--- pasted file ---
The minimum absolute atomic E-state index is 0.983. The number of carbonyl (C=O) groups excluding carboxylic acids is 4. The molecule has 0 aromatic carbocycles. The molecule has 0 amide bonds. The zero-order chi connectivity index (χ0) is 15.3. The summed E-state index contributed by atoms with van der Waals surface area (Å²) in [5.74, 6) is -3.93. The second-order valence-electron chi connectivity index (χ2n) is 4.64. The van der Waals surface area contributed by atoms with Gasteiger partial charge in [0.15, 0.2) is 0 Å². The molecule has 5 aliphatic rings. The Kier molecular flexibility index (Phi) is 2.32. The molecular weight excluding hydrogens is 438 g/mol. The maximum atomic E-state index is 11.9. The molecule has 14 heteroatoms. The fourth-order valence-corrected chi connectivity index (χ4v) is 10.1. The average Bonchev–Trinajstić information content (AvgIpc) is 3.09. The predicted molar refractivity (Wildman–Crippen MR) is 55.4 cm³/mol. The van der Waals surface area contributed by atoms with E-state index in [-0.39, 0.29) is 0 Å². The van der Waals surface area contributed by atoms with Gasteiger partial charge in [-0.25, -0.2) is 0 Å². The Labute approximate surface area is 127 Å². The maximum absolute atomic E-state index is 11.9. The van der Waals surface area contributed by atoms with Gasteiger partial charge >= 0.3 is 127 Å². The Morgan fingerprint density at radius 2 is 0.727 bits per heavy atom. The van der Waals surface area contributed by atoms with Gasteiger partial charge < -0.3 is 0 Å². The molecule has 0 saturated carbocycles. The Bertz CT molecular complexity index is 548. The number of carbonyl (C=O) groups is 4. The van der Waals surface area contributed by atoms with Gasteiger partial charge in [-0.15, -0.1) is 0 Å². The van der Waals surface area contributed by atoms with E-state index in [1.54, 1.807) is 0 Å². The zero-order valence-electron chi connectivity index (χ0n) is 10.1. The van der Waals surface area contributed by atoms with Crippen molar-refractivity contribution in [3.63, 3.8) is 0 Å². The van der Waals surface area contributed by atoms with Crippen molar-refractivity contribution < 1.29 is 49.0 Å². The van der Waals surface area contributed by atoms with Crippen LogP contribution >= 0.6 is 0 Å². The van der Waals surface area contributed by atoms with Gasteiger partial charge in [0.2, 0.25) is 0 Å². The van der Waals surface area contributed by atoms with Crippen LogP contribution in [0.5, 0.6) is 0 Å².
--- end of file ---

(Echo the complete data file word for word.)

The minimum absolute atomic E-state index is 0.983. The number of carbonyl (C=O) groups excluding carboxylic acids is 4. The molecule has 0 aromatic carbocycles. The molecule has 0 amide bonds. The zero-order chi connectivity index (χ0) is 15.3. The summed E-state index contributed by atoms with van der Waals surface area (Å²) in [5.74, 6) is -3.93. The second-order valence-electron chi connectivity index (χ2n) is 4.64. The van der Waals surface area contributed by atoms with Gasteiger partial charge in [0.15, 0.2) is 0 Å². The molecule has 5 aliphatic rings. The Kier molecular flexibility index (Phi) is 2.32. The molecular weight excluding hydrogens is 438 g/mol. The maximum atomic E-state index is 11.9. The molecule has 14 heteroatoms. The fourth-order valence-corrected chi connectivity index (χ4v) is 10.1. The average Bonchev–Trinajstić information content (AvgIpc) is 3.09. The predicted molar refractivity (Wildman–Crippen MR) is 55.4 cm³/mol. The van der Waals surface area contributed by atoms with E-state index in [-0.39, 0.29) is 0 Å². The van der Waals surface area contributed by atoms with Gasteiger partial charge in [-0.25, -0.2) is 0 Å². The Labute approximate surface area is 127 Å². The maximum absolute atomic E-state index is 11.9. The van der Waals surface area contributed by atoms with Gasteiger partial charge >= 0.3 is 127 Å². The Morgan fingerprint density at radius 2 is 0.727 bits per heavy atom. The van der Waals surface area contributed by atoms with Gasteiger partial charge < -0.3 is 0 Å². The molecule has 0 saturated carbocycles. The Bertz CT molecular complexity index is 548. The number of carbonyl (C=O) groups is 4. The van der Waals surface area contributed by atoms with Gasteiger partial charge in [-0.15, -0.1) is 0 Å². The van der Waals surface area contributed by atoms with E-state index in [1.54, 1.807) is 0 Å². The zero-order valence-electron chi connectivity index (χ0n) is 10.1. The van der Waals surface area contributed by atoms with Crippen molar-refractivity contribution in [3.63, 3.8) is 0 Å². The van der Waals surface area contributed by atoms with Crippen molar-refractivity contribution < 1.29 is 49.0 Å². The van der Waals surface area contributed by atoms with Crippen LogP contribution >= 0.6 is 0 Å². The van der Waals surface area contributed by atoms with Gasteiger partial charge in [0.2, 0.25) is 0 Å². The van der Waals surface area contributed by atoms with Crippen LogP contribution in [0.5, 0.6) is 0 Å².